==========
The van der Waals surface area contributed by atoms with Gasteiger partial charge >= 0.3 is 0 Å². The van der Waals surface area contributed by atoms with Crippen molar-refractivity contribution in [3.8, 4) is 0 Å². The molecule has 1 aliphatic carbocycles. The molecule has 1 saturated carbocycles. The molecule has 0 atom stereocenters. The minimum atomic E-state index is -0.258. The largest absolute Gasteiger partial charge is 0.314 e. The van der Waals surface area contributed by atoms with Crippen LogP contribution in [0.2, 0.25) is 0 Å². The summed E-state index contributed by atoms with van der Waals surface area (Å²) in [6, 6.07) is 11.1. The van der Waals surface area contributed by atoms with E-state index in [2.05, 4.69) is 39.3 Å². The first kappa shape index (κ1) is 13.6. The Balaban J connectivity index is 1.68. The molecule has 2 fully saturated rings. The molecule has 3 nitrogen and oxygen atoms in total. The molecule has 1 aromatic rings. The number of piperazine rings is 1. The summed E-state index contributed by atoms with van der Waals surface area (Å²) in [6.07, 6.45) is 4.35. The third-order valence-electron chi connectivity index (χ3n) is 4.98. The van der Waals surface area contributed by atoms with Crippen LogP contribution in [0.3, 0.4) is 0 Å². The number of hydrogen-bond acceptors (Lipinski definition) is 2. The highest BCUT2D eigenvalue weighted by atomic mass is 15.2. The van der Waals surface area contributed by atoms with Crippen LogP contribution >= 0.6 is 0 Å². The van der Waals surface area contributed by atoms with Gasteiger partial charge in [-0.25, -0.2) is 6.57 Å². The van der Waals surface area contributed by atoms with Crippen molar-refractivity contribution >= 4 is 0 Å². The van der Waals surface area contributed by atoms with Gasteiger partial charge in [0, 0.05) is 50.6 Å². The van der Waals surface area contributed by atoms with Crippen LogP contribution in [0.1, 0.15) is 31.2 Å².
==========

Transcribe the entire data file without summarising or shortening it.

The van der Waals surface area contributed by atoms with Gasteiger partial charge >= 0.3 is 0 Å². The van der Waals surface area contributed by atoms with Crippen molar-refractivity contribution in [3.8, 4) is 0 Å². The molecule has 1 aliphatic carbocycles. The molecule has 1 saturated carbocycles. The molecule has 0 atom stereocenters. The minimum atomic E-state index is -0.258. The largest absolute Gasteiger partial charge is 0.314 e. The van der Waals surface area contributed by atoms with Crippen LogP contribution in [0.2, 0.25) is 0 Å². The summed E-state index contributed by atoms with van der Waals surface area (Å²) in [6, 6.07) is 11.1. The van der Waals surface area contributed by atoms with E-state index in [2.05, 4.69) is 39.3 Å². The first kappa shape index (κ1) is 13.6. The Balaban J connectivity index is 1.68. The molecule has 2 fully saturated rings. The molecule has 3 nitrogen and oxygen atoms in total. The molecule has 1 aromatic rings. The number of piperazine rings is 1. The summed E-state index contributed by atoms with van der Waals surface area (Å²) in [6.07, 6.45) is 4.35. The third-order valence-electron chi connectivity index (χ3n) is 4.98. The van der Waals surface area contributed by atoms with Crippen LogP contribution in [0.3, 0.4) is 0 Å². The number of hydrogen-bond acceptors (Lipinski definition) is 2. The highest BCUT2D eigenvalue weighted by atomic mass is 15.2. The van der Waals surface area contributed by atoms with Crippen LogP contribution >= 0.6 is 0 Å². The van der Waals surface area contributed by atoms with Gasteiger partial charge in [-0.25, -0.2) is 6.57 Å². The van der Waals surface area contributed by atoms with Crippen molar-refractivity contribution >= 4 is 0 Å². The van der Waals surface area contributed by atoms with Gasteiger partial charge in [0, 0.05) is 50.6 Å². The van der Waals surface area contributed by atoms with Crippen LogP contribution in [0.1, 0.15) is 31.2 Å².